DA: Death row inmate should get new trial over judge’s bias

September 28, 2022 GMT
FILE - Randy Halprin, who was part of the so-called "Texas 7" gang who escaped from prison in 2000 and was convicted in the murder of an Irving police officer, enters the 283rd Judicial District Court on July 14, 2021, at Frank Crowley Courthouse in Dallas. Tarrant County District Attorney Sharen Wilson's office said Wednesday, Sept. 28, 2022,  it agrees with lawyers for Halprin that former Judge Vickers Cunningham was biased against the inmate because he is Jewish.  Halprin's case will now be sent to the Texas Court of Criminal Appeals, which will make the final decision on whether he gets a new trial.   (Juan Figueroa/The Dallas Morning News via AP)
FILE - Randy Halprin, who was part of the so-called "Texas 7" gang who escaped from prison in 2000 and was convicted in the murder of an Irving police officer, enters the 283rd Judicial District Court on July 14, 2021, at Frank Crowley Courthouse in Dallas. Tarrant County District Attorney Sharen Wilson's office said Wednesday, Sept. 28, 2022,  it agrees with lawyers for Halprin that former Judge Vickers Cunningham was biased against the inmate because he is Jewish.  Halprin's case will now be sent to the Texas Court of Criminal Appeals, which will make the final decision on whether he gets a new trial.   (Juan Figueroa/The Dallas Morning News via AP)
FILE - Randy Halprin, who was part of the so-called "Texas 7" gang who escaped from prison in 2000 and was convicted in the murder of an Irving police officer, enters the 283rd Judicial District Court on July 14, 2021, at Frank Crowley Courthouse in Dallas. Tarrant County District Attorney Sharen Wilson's office said Wednesday, Sept. 28, 2022,  it agrees with lawyers for Halprin that former Judge Vickers Cunningham was biased against the inmate because he is Jewish.  Halprin's case will now be sent to the Texas Court of Criminal Appeals, which will make the final decision on whether he gets a new trial.   (Juan Figueroa/The Dallas Morning News via AP)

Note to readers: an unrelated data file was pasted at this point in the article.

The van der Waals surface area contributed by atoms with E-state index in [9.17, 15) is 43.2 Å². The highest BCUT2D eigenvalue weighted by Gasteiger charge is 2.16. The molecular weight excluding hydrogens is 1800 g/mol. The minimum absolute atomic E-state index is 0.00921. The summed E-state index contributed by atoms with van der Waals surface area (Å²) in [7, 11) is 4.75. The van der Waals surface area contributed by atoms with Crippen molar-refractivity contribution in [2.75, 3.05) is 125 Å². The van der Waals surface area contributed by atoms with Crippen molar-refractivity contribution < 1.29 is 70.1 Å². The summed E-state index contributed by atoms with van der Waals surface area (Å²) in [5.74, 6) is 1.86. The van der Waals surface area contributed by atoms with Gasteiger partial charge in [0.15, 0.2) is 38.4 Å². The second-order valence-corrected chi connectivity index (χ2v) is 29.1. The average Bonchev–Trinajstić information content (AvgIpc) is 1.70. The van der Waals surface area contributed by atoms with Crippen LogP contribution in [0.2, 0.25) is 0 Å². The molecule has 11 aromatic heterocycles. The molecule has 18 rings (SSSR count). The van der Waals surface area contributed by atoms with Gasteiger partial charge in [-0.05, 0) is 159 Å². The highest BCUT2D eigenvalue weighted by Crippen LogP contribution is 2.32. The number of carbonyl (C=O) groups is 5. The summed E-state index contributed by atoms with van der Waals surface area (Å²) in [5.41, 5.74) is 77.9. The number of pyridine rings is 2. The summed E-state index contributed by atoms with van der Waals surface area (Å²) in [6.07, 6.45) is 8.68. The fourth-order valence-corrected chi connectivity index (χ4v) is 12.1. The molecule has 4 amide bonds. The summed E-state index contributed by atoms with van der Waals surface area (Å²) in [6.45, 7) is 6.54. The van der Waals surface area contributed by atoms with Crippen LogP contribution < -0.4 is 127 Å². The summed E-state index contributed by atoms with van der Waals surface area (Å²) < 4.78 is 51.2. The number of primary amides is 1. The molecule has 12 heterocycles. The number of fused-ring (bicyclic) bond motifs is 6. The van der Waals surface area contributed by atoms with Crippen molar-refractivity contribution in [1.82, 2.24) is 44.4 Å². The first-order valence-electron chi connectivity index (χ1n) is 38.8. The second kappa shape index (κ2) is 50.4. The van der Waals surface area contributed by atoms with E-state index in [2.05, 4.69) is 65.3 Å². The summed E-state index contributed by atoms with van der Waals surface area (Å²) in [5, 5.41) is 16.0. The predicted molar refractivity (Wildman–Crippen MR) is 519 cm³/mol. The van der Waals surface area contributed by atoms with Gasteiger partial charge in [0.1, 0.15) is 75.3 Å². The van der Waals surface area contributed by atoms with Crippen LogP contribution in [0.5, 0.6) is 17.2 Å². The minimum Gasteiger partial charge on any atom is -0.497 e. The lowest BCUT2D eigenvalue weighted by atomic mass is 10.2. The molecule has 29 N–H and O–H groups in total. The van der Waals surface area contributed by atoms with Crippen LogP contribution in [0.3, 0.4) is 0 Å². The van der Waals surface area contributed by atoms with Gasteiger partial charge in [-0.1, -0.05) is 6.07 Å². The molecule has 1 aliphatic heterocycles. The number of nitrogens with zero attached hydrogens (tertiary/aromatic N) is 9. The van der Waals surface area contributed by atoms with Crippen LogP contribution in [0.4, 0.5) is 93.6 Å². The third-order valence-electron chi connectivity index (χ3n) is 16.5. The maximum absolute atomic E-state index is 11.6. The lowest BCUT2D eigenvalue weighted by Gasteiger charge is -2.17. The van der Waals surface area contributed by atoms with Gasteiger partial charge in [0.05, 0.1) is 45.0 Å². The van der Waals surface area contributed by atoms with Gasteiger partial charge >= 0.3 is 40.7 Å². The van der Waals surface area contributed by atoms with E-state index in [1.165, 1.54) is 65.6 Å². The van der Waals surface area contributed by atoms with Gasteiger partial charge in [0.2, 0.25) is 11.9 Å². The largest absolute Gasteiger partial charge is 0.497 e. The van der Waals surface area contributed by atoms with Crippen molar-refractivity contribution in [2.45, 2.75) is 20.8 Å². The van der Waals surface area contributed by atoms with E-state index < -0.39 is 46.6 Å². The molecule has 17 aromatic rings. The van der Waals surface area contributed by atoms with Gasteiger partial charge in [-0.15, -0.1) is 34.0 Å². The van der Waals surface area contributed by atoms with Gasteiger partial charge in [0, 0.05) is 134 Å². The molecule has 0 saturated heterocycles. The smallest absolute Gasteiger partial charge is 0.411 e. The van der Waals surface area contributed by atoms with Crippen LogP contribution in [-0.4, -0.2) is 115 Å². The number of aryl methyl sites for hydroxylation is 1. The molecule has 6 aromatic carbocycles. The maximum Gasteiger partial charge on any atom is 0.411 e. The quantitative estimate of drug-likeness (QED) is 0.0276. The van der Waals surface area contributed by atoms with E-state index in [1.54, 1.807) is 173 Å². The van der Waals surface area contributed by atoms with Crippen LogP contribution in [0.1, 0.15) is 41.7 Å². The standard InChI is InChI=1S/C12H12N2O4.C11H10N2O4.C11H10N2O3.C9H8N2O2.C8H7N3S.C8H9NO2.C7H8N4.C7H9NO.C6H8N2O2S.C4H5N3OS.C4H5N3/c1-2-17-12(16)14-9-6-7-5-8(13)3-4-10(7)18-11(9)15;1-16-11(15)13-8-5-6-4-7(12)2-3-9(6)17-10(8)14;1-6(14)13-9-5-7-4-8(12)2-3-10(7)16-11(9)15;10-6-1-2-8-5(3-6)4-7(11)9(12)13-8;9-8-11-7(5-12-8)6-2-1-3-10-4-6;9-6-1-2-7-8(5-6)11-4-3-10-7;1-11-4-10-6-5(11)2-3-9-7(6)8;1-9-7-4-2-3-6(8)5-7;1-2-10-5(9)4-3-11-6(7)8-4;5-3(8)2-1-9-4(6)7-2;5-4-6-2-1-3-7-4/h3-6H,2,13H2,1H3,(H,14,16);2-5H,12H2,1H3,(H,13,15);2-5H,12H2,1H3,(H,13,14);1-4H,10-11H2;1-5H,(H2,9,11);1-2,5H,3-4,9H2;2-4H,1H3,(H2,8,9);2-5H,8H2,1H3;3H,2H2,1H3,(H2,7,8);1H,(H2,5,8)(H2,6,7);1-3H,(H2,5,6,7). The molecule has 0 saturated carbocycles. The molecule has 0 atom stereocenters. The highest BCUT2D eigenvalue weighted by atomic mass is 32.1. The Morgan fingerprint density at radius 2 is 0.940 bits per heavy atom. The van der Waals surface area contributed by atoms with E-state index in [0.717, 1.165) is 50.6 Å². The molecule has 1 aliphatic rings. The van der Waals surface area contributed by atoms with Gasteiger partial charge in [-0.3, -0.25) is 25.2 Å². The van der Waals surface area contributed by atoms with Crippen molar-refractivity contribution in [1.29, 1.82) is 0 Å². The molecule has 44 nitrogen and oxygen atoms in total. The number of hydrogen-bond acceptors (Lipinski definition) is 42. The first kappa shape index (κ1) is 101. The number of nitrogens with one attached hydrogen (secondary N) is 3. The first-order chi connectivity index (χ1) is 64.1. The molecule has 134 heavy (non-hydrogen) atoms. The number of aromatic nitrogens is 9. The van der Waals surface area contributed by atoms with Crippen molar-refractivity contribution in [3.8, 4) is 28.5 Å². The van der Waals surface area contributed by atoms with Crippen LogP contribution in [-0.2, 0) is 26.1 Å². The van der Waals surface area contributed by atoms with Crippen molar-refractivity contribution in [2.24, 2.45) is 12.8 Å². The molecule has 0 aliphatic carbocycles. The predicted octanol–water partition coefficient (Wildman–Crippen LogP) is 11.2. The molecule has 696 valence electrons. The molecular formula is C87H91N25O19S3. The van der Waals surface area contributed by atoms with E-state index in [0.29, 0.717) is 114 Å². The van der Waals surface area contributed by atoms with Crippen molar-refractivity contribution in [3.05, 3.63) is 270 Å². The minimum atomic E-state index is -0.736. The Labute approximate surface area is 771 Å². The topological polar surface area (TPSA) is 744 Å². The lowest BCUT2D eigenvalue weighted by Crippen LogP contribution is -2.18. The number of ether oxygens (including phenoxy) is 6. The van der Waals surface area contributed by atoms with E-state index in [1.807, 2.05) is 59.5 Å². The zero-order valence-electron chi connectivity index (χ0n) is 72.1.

FILE - Randy Halprin, who was part of the so-called "Texas 7" gang who escaped from prison in 2000 and was convicted in the murder of an Irving police officer, enters the 283rd Judicial District Court on July 14, 2021, at Frank Crowley Courthouse in Dallas. Tarrant County District Attorney Sharen Wilson's office said Wednesday, Sept. 28, 2022, it agrees with lawyers for Halprin that former Judge Vickers Cunningham was biased against the inmate because he is Jewish. Halprin's case will now be sent to the Texas Court of Criminal Appeals, which will make the final decision on whether he gets a new trial. (Juan Figueroa/The Dallas Morning News via AP)
FILE - Randy Halprin, who was part of the so-called "Texas 7" gang who escaped from prison in 2000 and was convicted in the murder of an Irving police officer, enters the 283rd Judicial District Court on July 14, 2021, at Frank Crowley Courthouse in Dallas. Tarrant County District Attorney Sharen Wilson's office said Wednesday, Sept. 28, 2022, it agrees with lawyers for Halprin that former Judge Vickers Cunningham was biased against the inmate because he is Jewish. Halprin's case will now be sent to the Texas Court of Criminal Appeals, which will make the final decision on whether he gets a new trial. (Juan Figueroa/The Dallas Morning News via AP)

HOUSTON (AP) — A Jewish death row inmate who was part of a gang of prisoners who fatally shot a police officer in 2000 after they had escaped is one step closer to getting a new trial after prosecutors agreed with defense claims that the judge who presided over his case held antisemitic views.

Lawyers for Randy Halprin have contended that former Judge Vickers Cunningham in Dallas used racial slurs and antisemitic language to refer to the inmate and some of his co-defendants.